What is the Immigration Health Surcharge (IHS)?
The IHS is a mandatory charge for most visa applicants and is usually paid alongside the application fee. It is charged annually based on the permission requested and essentially enables migrants to gain access to the National Health Service (NHS) in the UK, throughout length of their visa.
When is the Immigration Health Surcharge (IHS) increasing?
The increase to the Immigration Health Surcharge was initially anticipated to come into force on 16th January 2024. However, due to delays in the legislative process, it has now been confirmed to take place from 6th February 2024, as approved by the House of Commons via the Immigration (Health Charge) (Amendment) Order 2023.
Why is the Immigration Health Surcharge (IHS) increasing?
Since October 2020, the IHS has remained the same, however the Home Office has made their position regarding the recent 66% increase, very clear in the draft ‘Explanatory Memorandum’ (The Immigration Health Charge Amendment Order 2023), that ‘the increase to the health charge reflects the increased cost of healthcare provision and the extra pressures which migrant driven population growth is placing on the NHS’.
In effect, this increase has been enforced to fairly reflect the full cost to the NHS of treating those who pay the health charges.
Who is affected by this increase?
The change to the IHS will be significant for most applicants with the standard IHS fee increasing by a staggering 66% – there are very few applicants who are exempt from paying this. This fee is usually paid by most visa applicants, including their dependents, if the visa being applied for will be granted for more than 6 months.
However, if you fall into one of the following categories you are not required to pay the fee:
• You’re applying for indefinite leave to enter/remain (please note, if you apply for ILR but are only granted limited leave, you will still need to pay the IHS).
• You’re a health and care worker (or you’re their dependant).
• You’re applying to the EU Settlement Scheme.
• You’re a diplomat/ member of a visiting armed forces.
• You’re a dependant of a member of the UK’s armed forces.
• You’re the dependant of a member of another country’s armed forces who is exempt from immigration control.
• You’re applying for a visa for the Isle of Man or Channel Islands.
• You’re a British Overseas Territory citizen resident in the Falkland Islands.
• You’re an asylum seeker or applying for humanitarian protection.
• You’re a domestic worker who has been identified as a victim of slavery or human trafficking.
• You’re a S2 Healthcare Visitor.
• You’re eligible for a Frontier Work Permit and have an S1 certificate.
When do I pay the Immigration Health Surcharge?
You will be required to pay the IHS once you have submitted your visa application online. You will automatically be redirected to pay the fee before paying the application fee for your application.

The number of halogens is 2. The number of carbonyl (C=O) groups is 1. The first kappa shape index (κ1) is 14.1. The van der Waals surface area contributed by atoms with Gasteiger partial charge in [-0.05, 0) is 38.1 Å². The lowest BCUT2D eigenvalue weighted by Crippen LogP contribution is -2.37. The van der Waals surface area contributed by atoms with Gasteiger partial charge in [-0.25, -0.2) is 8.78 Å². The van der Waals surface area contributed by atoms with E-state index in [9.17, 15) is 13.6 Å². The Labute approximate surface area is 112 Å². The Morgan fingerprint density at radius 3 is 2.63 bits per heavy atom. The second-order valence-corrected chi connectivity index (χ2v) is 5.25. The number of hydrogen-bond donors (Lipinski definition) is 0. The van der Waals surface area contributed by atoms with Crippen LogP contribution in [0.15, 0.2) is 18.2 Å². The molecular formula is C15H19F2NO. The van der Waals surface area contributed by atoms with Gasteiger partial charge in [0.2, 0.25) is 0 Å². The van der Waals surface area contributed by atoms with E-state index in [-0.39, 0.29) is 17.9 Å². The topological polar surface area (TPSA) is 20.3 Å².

As part of this process, you will be expected to register to use the IHS service and answer some questions relating to your application, to help determine whether you need to pay the charge. Once payment has been made, you will typically receive an email with your unique IHS reference number.
How much is the Immigration Health Surcharge?
The Immigration Health Surcharge fee currently costs £624 per applicant per year. Additionally, there is a discounted rate of £470 for student visa holders, those on the Youth Mobility Scheme and children under the age of 18.
However, with the intended 66% increase for the IHS this year, applicants will see the main rate reach £1,035 per year and for the discounted rate, it will sit at £776 per year. Please note, that if you cannot afford to pay the IHS you may request a fee waiver, as long as you can credibly demonstrate that you cannot afford the fee.
What does this mean?
The delay in implementation of the IHS has provided some light relief in the rush to submit applications, which is great news. Nevertheless, it is worth still proceeding with any existing or new applications, ideally before the end of January 2024.
With this increase in the Immigration Health Surcharge (IHS), this may result in fewer applications and/or employers being more selective when recruiting. However, it is likely that the overall number of skilled individuals entering or remaining in the UK who are applying for visas will not be hugely impacted.
Why do I need to pay the Immigration Health Surcharge?
By paying the Immigration Health Surcharge fee, it will enable you to access any healthcare services that are provided by the NHS. Please note, that this payment is not optional – you cannot opt out on the basis that you don’t believe you need health care during your leave. It is compulsory to pay the fee, even if you have private health insurance.
What happens if I do not pay the Immigration Health Surcharge?
According to paragraph 34(4) of the Immigration Rules, failure to pay the IHS will result in an invalid application and your application will not be processed. If you are applying from inside the UK, your application will be rejected within 10 working days, and if you are applying from outside the UK, your application will be rejected within 7 working days.
What if my application is refused – do I get a refund?
Please note, that in the event that your application is refused your IHS fee will be refunded to you. However, the refund is not immediate and may take up to 6 weeks to process. Additionally, if you decide to appeal or pursue administrative review on the back of a refusal, the refund of your IHS will not occur until after these proceedings are complete.
How can our team assist you?
For expert advice and guidance on the Immigration Health Surcharge, or to discuss how this will affect your application, please do not hesitate to contact a member of our friendly yet reliable team today.